“When Would I Do That?”

In this blog, we’ve talked about the technique of gathering fabric in a number of ways, but what if gathering the fabric is just too much for what you want as an end result in your project?  What if you want a hint of gathering without the tucks that go along with that technique?  What if you just want to make sure the fabric in your quilt, garment or home décor item fits in and lies flat with the surrounding fabric in the project?  This is where the “art” in the art of sewing comes in.  The art is not only the creative possibilities that are open to the sewer; it’s knowing how to achieve the desired results using the correct technique.  Let me give you an example.

I am making an open-front cardigan made from knit fabric for my oldest niece’s birthday next week and the sleeves fit into openings that have no side seam underneath them.  This is a very simple pattern that has only one seam; in the center back, so the sleeves must be put into the garment as a circle of fabric that fits into a circular opening.  I don’t want any tucks in the sleeves from traditional gathering and the pattern does not call for gathering, but the sleeve is larger than the opening.  What to do?  Use the machine’s feed teeth to ease the sleeve fabric into the sleeve opening.  This is done by sewing with the sleeve against the feed teeth without any IDT System or walking foot system engaged.   It usually doesn’t take anything but this change in which fabric is against the feed teeth to achieve this type of easing of fabric.  The rule for easing is:  the fabric that is the largest, that is meant to fit into the smaller space, must be against the feed teeth with no other fabric moving technology employed while sewing.  Let me show you what I mean.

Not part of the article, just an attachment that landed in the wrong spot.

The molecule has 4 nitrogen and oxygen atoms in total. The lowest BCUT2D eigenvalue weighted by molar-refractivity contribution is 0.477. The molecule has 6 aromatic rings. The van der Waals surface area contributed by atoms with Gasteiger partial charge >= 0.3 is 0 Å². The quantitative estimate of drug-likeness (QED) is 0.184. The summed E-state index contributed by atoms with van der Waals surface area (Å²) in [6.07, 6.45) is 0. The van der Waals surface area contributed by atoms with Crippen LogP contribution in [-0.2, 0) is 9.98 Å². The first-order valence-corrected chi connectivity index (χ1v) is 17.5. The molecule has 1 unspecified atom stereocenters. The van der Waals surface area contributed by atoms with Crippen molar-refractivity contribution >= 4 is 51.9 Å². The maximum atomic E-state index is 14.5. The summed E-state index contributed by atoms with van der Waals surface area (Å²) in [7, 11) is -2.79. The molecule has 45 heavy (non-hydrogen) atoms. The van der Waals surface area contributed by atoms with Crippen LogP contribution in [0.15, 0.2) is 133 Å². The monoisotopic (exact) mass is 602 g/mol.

This is the cardigan I’m making. Notice in the pictures that the sleeves have no gathers at all.
The instructions do not mention gathering, or easing for that matter, and the illustration shows no gathers in the stitched sleeve.
This is the sleeve, folded at the seam, that needs to fit into….
…this much smaller opening.
This is how the sleeve looks pinned into the opening, matching all notches. Doesn’t look as if it’s going to fit, does it?
First thing at the machine is to disengage the IDT System, which is the built in walking feature so the sleeve and the opening do not move through the feed teeth evenly.
Next is to expose the free arm so the sleeve opening will move freely without bunching up. You cannot stretch any of the fabric as you baste the sleeve. You will want to stretch the opening to help everything fit, but if you do, the finished product will be unattractively wavy. (Wonder how I know that!)
I used my 5/8″ seam guide foot but moved my needle position to the right so I could baste the sleeve with a 1/2″ seam. When I move this basted sleeve to finish the seam with my serger, I will simply cut off the basting stitch and not have to use my seam ripper to remove it. Remember, the sleeve opening is on the top against my presser foot and the sleeve is on the bottom, against the feed teeth.
This is the basted sleeve in the opening. I know you can still see where the sleeve is larger than the opening, but there are no tucks or gathers on the right side. On to the serger!
Since I already have the sleeve basted, it doesn’t matter what runs along the feed teeth. I’m simply cutting off the fabric here and finishing the seam. No easing is taking place in this step.
Here’s how the finished sleeve looks on the inside of the garment. Very different that it was, isn’t it? No tucks, no gathers, just a smooth seam. It’s just like magic!
This is how the sleeve looks on the right side of the garment. No tucks or gathers on this side either. Once it is on an actual body instead of on a dress form, it will fill out beautifully.
The finished product, ready to keep my niece warm on a brisk day!

Remember, this easing technique can be used for any type of sewing, not just for making garments. It is a go-to technique anytime one fabric is larger than another and they both need to fit together as if they were the same size. Happy Sewing!